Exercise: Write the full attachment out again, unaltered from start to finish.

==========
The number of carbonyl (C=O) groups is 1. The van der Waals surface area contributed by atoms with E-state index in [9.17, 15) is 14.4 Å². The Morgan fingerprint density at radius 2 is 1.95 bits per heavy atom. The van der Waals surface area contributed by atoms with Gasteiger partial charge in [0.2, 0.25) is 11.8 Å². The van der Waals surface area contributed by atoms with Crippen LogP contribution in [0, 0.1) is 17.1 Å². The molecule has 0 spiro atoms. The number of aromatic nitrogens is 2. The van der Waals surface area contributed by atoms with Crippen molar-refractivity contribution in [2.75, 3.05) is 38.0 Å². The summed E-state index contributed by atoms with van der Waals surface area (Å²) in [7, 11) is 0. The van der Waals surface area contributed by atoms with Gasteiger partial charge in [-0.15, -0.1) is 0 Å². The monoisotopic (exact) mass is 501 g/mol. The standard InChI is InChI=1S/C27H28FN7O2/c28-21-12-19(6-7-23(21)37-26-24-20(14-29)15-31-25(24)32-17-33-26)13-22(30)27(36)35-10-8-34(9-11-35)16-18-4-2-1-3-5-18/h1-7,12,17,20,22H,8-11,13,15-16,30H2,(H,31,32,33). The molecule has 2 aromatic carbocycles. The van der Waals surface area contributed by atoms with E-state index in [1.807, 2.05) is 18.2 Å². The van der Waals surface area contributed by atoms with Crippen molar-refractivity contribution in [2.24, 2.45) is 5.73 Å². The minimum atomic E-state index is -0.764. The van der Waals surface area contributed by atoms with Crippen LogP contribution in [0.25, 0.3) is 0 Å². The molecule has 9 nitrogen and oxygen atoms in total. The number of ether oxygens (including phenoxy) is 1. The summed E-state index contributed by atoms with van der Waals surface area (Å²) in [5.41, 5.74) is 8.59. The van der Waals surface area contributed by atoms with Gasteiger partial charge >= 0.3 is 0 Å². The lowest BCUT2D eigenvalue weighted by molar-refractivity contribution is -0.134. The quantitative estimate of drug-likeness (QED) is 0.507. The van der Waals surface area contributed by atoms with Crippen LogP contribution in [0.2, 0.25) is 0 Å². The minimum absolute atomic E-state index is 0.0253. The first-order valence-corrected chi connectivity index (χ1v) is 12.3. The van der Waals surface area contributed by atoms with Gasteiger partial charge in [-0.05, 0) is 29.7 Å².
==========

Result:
The number of carbonyl (C=O) groups is 1. The van der Waals surface area contributed by atoms with E-state index in [9.17, 15) is 14.4 Å². The Morgan fingerprint density at radius 2 is 1.95 bits per heavy atom. The van der Waals surface area contributed by atoms with Gasteiger partial charge in [0.2, 0.25) is 11.8 Å². The van der Waals surface area contributed by atoms with Crippen LogP contribution in [0, 0.1) is 17.1 Å². The molecule has 0 spiro atoms. The number of aromatic nitrogens is 2. The van der Waals surface area contributed by atoms with Crippen molar-refractivity contribution in [2.75, 3.05) is 38.0 Å². The summed E-state index contributed by atoms with van der Waals surface area (Å²) in [7, 11) is 0. The van der Waals surface area contributed by atoms with Gasteiger partial charge in [-0.15, -0.1) is 0 Å². The monoisotopic (exact) mass is 501 g/mol. The standard InChI is InChI=1S/C27H28FN7O2/c28-21-12-19(6-7-23(21)37-26-24-20(14-29)15-31-25(24)32-17-33-26)13-22(30)27(36)35-10-8-34(9-11-35)16-18-4-2-1-3-5-18/h1-7,12,17,20,22H,8-11,13,15-16,30H2,(H,31,32,33). The molecule has 2 aromatic carbocycles. The van der Waals surface area contributed by atoms with E-state index in [1.807, 2.05) is 18.2 Å². The van der Waals surface area contributed by atoms with Crippen molar-refractivity contribution in [2.24, 2.45) is 5.73 Å². The minimum atomic E-state index is -0.764. The van der Waals surface area contributed by atoms with Crippen LogP contribution in [0.25, 0.3) is 0 Å². The molecule has 9 nitrogen and oxygen atoms in total. The number of ether oxygens (including phenoxy) is 1. The summed E-state index contributed by atoms with van der Waals surface area (Å²) in [5.41, 5.74) is 8.59. The van der Waals surface area contributed by atoms with Gasteiger partial charge >= 0.3 is 0 Å². The lowest BCUT2D eigenvalue weighted by molar-refractivity contribution is -0.134. The quantitative estimate of drug-likeness (QED) is 0.507. The van der Waals surface area contributed by atoms with Crippen LogP contribution in [0.2, 0.25) is 0 Å². The minimum absolute atomic E-state index is 0.0253. The first-order valence-corrected chi connectivity index (χ1v) is 12.3. The van der Waals surface area contributed by atoms with Gasteiger partial charge in [-0.05, 0) is 29.7 Å².